Earlier this year, I spent three weeks working in the remote NT community of Oenepelli (Kunbarrlanjya in Kunkwinkju), a place I first visited in November 2007 as part of the Federal Government’s intervention. 2009 was my third stint — the last two of which I have worked as a locum in the health clinic there.
I can’t say how the Intervention is working elsewhere, but my observations at Oenepelli suggest that it is far from the success story being promoted by Minister Macklin.
This January, I saw many more patients suffering injuries and other ill effects from alcohol abuse than I’d seen while there as a locum the previous January. It seems the restrictions on grog sales have simply driven use under ground and encouraged more harmful patterns of drinking. Prohibition never works. Some patients now tell me they are drinking bottles of vodka — presumably smuggled in — rather than the full-strength beer they can no longer buy at the local club.
The drinking restrictions may be having other unintended consequences. This year was the first year I had to go to police cells to examine young people who had crossed paths with the law after petrol sniffing. There’s also been a big spate of robberies at white homes lately that weren’t happening before when black and white people had access to alcohol. The robberies are allegedly due to people looking for alcohol.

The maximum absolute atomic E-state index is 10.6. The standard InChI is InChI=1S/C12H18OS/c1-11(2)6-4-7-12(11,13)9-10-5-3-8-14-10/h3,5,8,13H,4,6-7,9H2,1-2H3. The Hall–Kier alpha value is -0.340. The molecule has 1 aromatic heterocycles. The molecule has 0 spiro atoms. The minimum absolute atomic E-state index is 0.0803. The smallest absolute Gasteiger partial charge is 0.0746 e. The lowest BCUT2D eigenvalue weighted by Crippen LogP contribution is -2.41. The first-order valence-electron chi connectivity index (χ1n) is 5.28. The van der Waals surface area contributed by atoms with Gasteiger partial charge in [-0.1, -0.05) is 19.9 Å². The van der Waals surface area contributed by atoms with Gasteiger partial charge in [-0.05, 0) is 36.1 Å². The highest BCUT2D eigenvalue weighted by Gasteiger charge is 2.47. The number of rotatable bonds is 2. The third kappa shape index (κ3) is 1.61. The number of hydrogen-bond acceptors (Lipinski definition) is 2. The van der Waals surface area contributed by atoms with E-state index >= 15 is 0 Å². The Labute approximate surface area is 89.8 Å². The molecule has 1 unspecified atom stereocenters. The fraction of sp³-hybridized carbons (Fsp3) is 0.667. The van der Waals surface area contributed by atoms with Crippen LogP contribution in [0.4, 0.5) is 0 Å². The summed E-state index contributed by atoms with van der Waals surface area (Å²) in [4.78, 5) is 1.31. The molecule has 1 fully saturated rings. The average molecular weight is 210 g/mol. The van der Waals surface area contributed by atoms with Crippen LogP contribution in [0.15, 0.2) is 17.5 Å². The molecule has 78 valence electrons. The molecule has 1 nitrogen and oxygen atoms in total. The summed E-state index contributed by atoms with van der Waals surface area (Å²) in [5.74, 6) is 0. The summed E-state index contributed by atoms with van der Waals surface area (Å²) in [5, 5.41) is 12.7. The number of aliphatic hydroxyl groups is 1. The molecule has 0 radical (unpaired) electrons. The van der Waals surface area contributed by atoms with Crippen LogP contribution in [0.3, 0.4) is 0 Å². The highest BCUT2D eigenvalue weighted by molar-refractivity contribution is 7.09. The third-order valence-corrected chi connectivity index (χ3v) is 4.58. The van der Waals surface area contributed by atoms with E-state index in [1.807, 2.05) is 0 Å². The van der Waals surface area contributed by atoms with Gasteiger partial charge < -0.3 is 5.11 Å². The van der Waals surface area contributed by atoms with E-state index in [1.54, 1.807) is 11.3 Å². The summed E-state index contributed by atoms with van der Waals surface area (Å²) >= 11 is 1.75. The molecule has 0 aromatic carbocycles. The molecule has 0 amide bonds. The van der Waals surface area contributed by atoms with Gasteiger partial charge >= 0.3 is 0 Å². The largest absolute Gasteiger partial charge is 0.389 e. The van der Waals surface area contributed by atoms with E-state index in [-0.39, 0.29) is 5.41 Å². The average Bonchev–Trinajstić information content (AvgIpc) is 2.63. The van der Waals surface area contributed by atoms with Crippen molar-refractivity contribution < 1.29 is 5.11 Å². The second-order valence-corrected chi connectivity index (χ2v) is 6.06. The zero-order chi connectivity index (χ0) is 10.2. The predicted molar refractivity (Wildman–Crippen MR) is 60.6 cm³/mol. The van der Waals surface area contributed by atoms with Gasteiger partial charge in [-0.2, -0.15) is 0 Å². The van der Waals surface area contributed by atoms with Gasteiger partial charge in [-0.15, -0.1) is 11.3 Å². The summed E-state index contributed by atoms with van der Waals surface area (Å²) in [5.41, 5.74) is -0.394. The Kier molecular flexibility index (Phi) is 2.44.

On my first visit in 2007, doing health checks on the kids, 90 per cent of those that I saw needed dental and ENT referrals. Last I saw, they were still waiting for dental and ear treatment. As yet I can’t see any benefits from all the resources invested in the health checks — kids still have the same diseases and low access to help.
The intervention has made no health difference in this observer’s opinion; there are changed patterns of alcohol and drug use that may be worse than before. A police officer I talked to said that “things are worse” since the intervention.
One thing I’ve learned from the expensive fiasco that the intervention has become, is, that it is pointless to have people from outside communities making well-meaning decisions.
If a community seems to be in trouble, we should and can offer help. We shouldn’t go in, jack-booting and saying what we will do what they need.
There are strong and respected people in this community who have got a lot of helpful things to say. We just need to do a better job of listening to them!
Western Arnhem Land is one of the most beautiful places I have ever visited. So far the intervention hasn’t extended its tentacles to removing land permits. Thus, to date, it remains an unspoiled part of this troubled world, with its own culture, language and magnificent rock art.
Ah well, back to my comfort zone work of dealing with the worried well in Melbourne, (instead of the unworried, unwell in underfunded NT).